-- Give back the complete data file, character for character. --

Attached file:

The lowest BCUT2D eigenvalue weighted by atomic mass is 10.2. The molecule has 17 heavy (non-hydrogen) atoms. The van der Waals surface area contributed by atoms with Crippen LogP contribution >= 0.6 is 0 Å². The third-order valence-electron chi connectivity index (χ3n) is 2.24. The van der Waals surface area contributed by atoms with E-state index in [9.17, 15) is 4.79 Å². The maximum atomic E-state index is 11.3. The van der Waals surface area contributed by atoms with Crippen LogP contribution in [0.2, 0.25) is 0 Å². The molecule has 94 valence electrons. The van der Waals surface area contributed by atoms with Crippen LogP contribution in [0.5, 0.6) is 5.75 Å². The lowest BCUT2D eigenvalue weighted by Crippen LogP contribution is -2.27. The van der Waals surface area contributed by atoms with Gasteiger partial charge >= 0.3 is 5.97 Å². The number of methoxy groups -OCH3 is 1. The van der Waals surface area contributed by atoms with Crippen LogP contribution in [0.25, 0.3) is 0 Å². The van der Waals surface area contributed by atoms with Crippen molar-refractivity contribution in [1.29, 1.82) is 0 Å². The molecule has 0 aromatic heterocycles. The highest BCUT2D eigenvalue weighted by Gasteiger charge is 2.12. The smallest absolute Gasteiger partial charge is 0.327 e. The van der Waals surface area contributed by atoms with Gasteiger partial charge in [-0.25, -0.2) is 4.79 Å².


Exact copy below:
The lowest BCUT2D eigenvalue weighted by atomic mass is 10.2. The molecule has 17 heavy (non-hydrogen) atoms. The van der Waals surface area contributed by atoms with Crippen LogP contribution >= 0.6 is 0 Å². The third-order valence-electron chi connectivity index (χ3n) is 2.24. The van der Waals surface area contributed by atoms with E-state index in [9.17, 15) is 4.79 Å². The maximum atomic E-state index is 11.3. The van der Waals surface area contributed by atoms with Crippen LogP contribution in [0.2, 0.25) is 0 Å². The molecule has 94 valence electrons. The van der Waals surface area contributed by atoms with Crippen LogP contribution in [0.5, 0.6) is 5.75 Å². The lowest BCUT2D eigenvalue weighted by Crippen LogP contribution is -2.27. The van der Waals surface area contributed by atoms with Gasteiger partial charge >= 0.3 is 5.97 Å². The number of methoxy groups -OCH3 is 1. The van der Waals surface area contributed by atoms with Crippen LogP contribution in [0.25, 0.3) is 0 Å². The van der Waals surface area contributed by atoms with Crippen molar-refractivity contribution in [1.29, 1.82) is 0 Å². The molecule has 0 aromatic heterocycles. The highest BCUT2D eigenvalue weighted by Gasteiger charge is 2.12. The smallest absolute Gasteiger partial charge is 0.327 e. The van der Waals surface area contributed by atoms with Gasteiger partial charge in [-0.25, -0.2) is 4.79 Å².